Even as the NRA has attacked the American news media with incendiary videos stoking hostility, the news media has been reporting on apparent links between the NRA and the Kremlin — most recently revealing a Federal Bureau of Investigation probe into whether a Kremlin-linked banker used the gun lobby organization to help the Trump campaign.
According to an 18 January 2018 McClatchy D.C. Bureau report, the FBI is investigating allegations that Alexander Torshin, an official at the Central Bank of the Russia and life member of the NRA, funneled money through the gun lobby group to the Trump campaign. The reporting was based on interviews with two unnamed sources familiar with the matter, but who requested their names be withheld because it involves classified and confidential information:
FBI counterintelligence investigators have focused on the activities of Alexander Torshin, the deputy governor of Russia’s central bank who is known for his close relationships with both Russian President Vladimir Putin and the NRA, the sources said.
It is illegal to use foreign money to influence federal elections.
It’s unclear how long the Torshin inquiry has been ongoing, but the news comes as Justice Department Special Counsel Robert Mueller’s sweeping investigation of Russian meddling in the 2016 election, including whether the Kremlin colluded with Trump’s campaign, has been heating up.
Torshin is a key figure in ongoing congressional and Special Counsel-led investigations into allegations of collusion between the Russians and the Trump campaign. In November 2017, The New York Times reported that Torshin tried to arrange a "backdoor" meeting between Trump and Russian president Vladimir Putin (the Times has been singled out by the NRA in multiple incendiary propaganda videos). According to The New York Times report:
Mr. Torshin’s proposal is explained in a May 2016 email from Rick Clay, an advocate for conservative Christian causes, to Rick Dearborn, a Trump campaign aide. Mr. Clay was organizing a dinner in Louisville, Ky., honoring wounded veterans, and Mr. Trump was scheduled to be in the city for the National Rifle Association’s annual convention. In the email to Mr. Dearborn, Mr. Clay said he hoped that Mr. Trump would attend the dinner, and he also included details about the overture from Mr. Torshin.
The email said that the dinner would be a chance for Mr. Trump to meet Mr. Torshin, who is a life member of the National Rifle Association in the United States and a vocal advocate for gun rights in Russia, according to three people who have seen the email.
Although that meeting ultimately did not take place, Torshin did meet with Trump's eldest son at the NRA convention, NBC News reported:
However, Torshin was seated with the candidate's son, Donald Trump Jr., during a private dinner on the sidelines of a May 2016 NRA event during the convention in Louisville, according to an account Torshin gave to Bloomberg. Congressional investigators have no clear explanation for how that came to be, according to sources familiar with the matter.
Alan Futerfas, lawyer for Donald Trump Jr., confirmed to NBC News that his client spoke with Torshin at the dinner, but he said the men were not sitting together.
"Donald J. Trump Jr. was attending an NRA convention and having dinner when an acquaintance asked him to say hello to Torshin and made an introduction,” Futerfas said. “They made small talk for a few minutes and went back to their separate meals. That is the extent of their communication or contact."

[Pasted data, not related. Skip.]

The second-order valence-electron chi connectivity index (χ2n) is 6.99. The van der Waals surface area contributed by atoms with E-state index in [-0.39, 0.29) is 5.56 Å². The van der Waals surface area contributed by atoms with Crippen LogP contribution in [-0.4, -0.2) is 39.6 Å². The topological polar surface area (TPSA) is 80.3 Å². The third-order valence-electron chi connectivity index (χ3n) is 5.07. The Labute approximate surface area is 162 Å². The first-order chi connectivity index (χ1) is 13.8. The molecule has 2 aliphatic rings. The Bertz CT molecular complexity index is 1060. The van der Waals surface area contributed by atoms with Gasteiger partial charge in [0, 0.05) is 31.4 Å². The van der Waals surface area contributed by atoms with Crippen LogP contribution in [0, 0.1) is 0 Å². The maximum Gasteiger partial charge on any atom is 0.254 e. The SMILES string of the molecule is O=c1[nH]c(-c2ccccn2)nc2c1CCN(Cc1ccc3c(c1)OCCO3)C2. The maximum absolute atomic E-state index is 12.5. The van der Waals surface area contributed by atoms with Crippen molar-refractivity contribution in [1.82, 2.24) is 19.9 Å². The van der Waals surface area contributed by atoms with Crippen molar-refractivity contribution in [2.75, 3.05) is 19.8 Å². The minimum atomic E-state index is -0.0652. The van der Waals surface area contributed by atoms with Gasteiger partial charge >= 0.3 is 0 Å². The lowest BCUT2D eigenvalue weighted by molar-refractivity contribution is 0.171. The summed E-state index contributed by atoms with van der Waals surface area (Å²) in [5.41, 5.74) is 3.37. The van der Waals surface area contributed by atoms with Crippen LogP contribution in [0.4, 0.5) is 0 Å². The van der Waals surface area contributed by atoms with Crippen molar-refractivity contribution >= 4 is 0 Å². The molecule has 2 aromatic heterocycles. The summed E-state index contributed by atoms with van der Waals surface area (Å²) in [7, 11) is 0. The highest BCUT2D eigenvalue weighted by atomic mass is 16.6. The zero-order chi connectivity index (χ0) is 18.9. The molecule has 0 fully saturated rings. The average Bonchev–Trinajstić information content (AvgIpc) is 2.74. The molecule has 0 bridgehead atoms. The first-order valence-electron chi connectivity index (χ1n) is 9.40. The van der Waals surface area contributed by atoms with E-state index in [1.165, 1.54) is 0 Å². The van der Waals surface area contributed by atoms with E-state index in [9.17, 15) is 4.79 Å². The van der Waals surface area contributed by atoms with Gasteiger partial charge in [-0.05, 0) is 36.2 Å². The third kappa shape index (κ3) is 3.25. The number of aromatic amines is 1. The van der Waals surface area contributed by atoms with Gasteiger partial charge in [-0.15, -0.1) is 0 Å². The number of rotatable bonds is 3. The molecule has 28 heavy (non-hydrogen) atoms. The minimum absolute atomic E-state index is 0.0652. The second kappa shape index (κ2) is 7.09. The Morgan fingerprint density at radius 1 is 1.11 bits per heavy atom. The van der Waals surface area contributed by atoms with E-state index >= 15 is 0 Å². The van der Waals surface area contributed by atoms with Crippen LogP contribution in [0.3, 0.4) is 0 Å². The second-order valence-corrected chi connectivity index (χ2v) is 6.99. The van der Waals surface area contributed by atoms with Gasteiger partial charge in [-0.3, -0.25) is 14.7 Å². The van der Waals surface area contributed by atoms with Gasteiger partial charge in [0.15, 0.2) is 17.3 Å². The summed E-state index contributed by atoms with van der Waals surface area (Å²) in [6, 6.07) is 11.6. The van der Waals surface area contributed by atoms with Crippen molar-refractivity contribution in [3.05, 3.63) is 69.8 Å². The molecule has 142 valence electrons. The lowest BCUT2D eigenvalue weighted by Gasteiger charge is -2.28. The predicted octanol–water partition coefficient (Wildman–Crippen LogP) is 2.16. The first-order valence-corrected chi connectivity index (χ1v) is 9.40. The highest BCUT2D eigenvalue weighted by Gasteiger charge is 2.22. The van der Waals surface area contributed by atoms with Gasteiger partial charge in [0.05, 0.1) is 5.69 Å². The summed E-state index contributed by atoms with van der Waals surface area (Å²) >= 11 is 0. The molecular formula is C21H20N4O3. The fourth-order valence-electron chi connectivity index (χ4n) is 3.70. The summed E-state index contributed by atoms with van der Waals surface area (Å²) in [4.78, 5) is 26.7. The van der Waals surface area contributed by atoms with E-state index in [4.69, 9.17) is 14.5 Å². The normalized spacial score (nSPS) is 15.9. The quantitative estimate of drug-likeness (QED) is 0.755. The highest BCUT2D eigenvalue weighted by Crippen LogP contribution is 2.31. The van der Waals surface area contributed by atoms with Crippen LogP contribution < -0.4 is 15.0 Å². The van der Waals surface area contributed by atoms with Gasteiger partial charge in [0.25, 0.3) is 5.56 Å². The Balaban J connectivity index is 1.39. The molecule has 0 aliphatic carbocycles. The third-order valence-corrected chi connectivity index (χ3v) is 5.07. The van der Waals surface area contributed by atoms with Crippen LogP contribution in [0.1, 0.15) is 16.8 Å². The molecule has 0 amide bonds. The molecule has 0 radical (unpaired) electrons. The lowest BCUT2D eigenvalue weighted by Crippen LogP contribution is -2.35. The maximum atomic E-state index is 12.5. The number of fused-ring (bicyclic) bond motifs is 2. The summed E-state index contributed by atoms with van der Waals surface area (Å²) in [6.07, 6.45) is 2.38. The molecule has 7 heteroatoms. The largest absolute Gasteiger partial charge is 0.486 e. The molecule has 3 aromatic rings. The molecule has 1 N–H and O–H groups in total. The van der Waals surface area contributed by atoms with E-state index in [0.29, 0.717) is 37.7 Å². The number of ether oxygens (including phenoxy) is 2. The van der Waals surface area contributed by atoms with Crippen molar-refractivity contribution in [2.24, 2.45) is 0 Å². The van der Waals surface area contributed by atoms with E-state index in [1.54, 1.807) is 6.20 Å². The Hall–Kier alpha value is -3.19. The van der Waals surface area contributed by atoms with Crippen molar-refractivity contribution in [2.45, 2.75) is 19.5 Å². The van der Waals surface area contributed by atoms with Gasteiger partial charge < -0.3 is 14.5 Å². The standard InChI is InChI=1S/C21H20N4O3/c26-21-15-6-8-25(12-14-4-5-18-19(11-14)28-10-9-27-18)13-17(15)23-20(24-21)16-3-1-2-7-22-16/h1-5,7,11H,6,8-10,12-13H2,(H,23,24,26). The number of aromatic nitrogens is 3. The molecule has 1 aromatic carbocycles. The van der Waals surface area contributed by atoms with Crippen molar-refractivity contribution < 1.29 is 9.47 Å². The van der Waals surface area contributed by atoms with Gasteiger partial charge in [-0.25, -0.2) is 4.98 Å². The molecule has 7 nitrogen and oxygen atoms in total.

Spanish anti-corruption officials have identified Torshin as a "godfather" in the Russian mafia — something Torshin has denied.
The disclosure is the latest example of a senior Russian official seeking to make high-level contacts with the Trump campaign.
McClatchy added that the NRA spent record amounts of money supporting candidates in the 2016, most of which went to the Trump campaign:
The extent to which the FBI has evidence of money flowing from Torshin to the NRA, or of the NRA’s participation in the transfer of funds, could not be learned.
However, the NRA reported spending a record $55 million on the 2016 elections, including $30 million to support Trump – triple what the group devoted to backing Republican Mitt Romney in the 2012 presidential race. Most of that was money was spent by an arm of the NRA that is not required to disclose its donors.
Two people with close connections to the powerful gun lobby said its total election spending actually approached or exceeded $70 million. The reporting gap could be explained by the fact that independent groups are not required to reveal how much they spend on Internet ads or field operations, including get-out-the-vote efforts.
During an August 2017 interview by congressional investigators of Glenn Simpson, founder of Fusion GPS — which is the research firm for whom a former British spy created a now infamous collection of memoranda that has come to be known as the Trump-Russia dossier — said the NRA has been "infiltrated" by Russia:
It appears the Russians, you know, infiltrated the NRA, and there is more than one explanation for why. But I would say broadly speaking, it appears that the Russian operation was designed to infiltrate conservative organizations. And they targeted various conservative organizations, religious and otherwise, and they seem to have made a very concerted effort to get in with the NRA.
And so there is a Russian banker-slash-Duma member-slash-Mafia leader named Alexander Torshin who is a life member of the NRA. And we spent a lot of time investigating Mr. Torshin. And he is well known to Spanish law enforcement for money laundering activity and you have probably seen the press articles. And I think the Spanish files on him should be available to you. And he, as you know, was supposed to have a meeting with President Trump after the inauguration. And somebody noticed that there had been some stories about him that weren't pretty good.